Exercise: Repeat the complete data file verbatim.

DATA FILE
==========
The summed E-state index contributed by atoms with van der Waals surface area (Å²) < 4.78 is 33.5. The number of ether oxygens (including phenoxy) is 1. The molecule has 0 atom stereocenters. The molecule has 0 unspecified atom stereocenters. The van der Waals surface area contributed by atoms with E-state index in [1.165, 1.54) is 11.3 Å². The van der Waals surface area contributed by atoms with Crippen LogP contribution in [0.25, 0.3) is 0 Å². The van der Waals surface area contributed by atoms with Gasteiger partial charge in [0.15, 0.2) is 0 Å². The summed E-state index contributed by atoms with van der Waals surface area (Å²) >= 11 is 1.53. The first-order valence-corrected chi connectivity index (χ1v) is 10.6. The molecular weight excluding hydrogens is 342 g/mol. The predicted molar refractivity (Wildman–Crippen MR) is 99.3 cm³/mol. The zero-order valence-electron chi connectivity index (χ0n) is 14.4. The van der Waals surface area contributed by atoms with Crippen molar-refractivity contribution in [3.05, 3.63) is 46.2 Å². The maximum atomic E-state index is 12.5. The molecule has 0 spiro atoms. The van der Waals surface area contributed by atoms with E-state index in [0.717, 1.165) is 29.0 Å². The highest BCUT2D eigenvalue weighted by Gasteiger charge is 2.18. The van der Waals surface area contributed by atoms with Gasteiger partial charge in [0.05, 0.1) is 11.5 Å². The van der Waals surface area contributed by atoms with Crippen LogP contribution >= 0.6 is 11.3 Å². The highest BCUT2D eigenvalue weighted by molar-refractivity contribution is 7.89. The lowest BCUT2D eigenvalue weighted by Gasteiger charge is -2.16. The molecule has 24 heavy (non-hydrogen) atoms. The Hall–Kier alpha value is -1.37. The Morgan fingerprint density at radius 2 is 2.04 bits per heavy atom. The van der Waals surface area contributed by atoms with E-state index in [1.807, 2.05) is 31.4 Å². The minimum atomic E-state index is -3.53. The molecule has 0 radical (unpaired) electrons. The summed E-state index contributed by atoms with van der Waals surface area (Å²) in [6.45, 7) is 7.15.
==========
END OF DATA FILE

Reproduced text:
The summed E-state index contributed by atoms with van der Waals surface area (Å²) < 4.78 is 33.5. The number of ether oxygens (including phenoxy) is 1. The molecule has 0 atom stereocenters. The molecule has 0 unspecified atom stereocenters. The van der Waals surface area contributed by atoms with E-state index in [1.165, 1.54) is 11.3 Å². The van der Waals surface area contributed by atoms with Crippen LogP contribution in [0.25, 0.3) is 0 Å². The van der Waals surface area contributed by atoms with Gasteiger partial charge in [0.15, 0.2) is 0 Å². The summed E-state index contributed by atoms with van der Waals surface area (Å²) >= 11 is 1.53. The first-order valence-corrected chi connectivity index (χ1v) is 10.6. The molecular weight excluding hydrogens is 342 g/mol. The predicted molar refractivity (Wildman–Crippen MR) is 99.3 cm³/mol. The zero-order valence-electron chi connectivity index (χ0n) is 14.4. The van der Waals surface area contributed by atoms with Crippen molar-refractivity contribution in [3.05, 3.63) is 46.2 Å². The maximum atomic E-state index is 12.5. The molecule has 0 spiro atoms. The van der Waals surface area contributed by atoms with E-state index in [0.717, 1.165) is 29.0 Å². The highest BCUT2D eigenvalue weighted by Gasteiger charge is 2.18. The van der Waals surface area contributed by atoms with Gasteiger partial charge in [0.05, 0.1) is 11.5 Å². The van der Waals surface area contributed by atoms with Crippen LogP contribution >= 0.6 is 11.3 Å². The highest BCUT2D eigenvalue weighted by molar-refractivity contribution is 7.89. The lowest BCUT2D eigenvalue weighted by Gasteiger charge is -2.16. The molecule has 24 heavy (non-hydrogen) atoms. The Hall–Kier alpha value is -1.37. The Morgan fingerprint density at radius 2 is 2.04 bits per heavy atom. The van der Waals surface area contributed by atoms with E-state index in [1.807, 2.05) is 31.4 Å². The minimum atomic E-state index is -3.53. The molecule has 0 radical (unpaired) electrons. The summed E-state index contributed by atoms with van der Waals surface area (Å²) in [6.45, 7) is 7.15.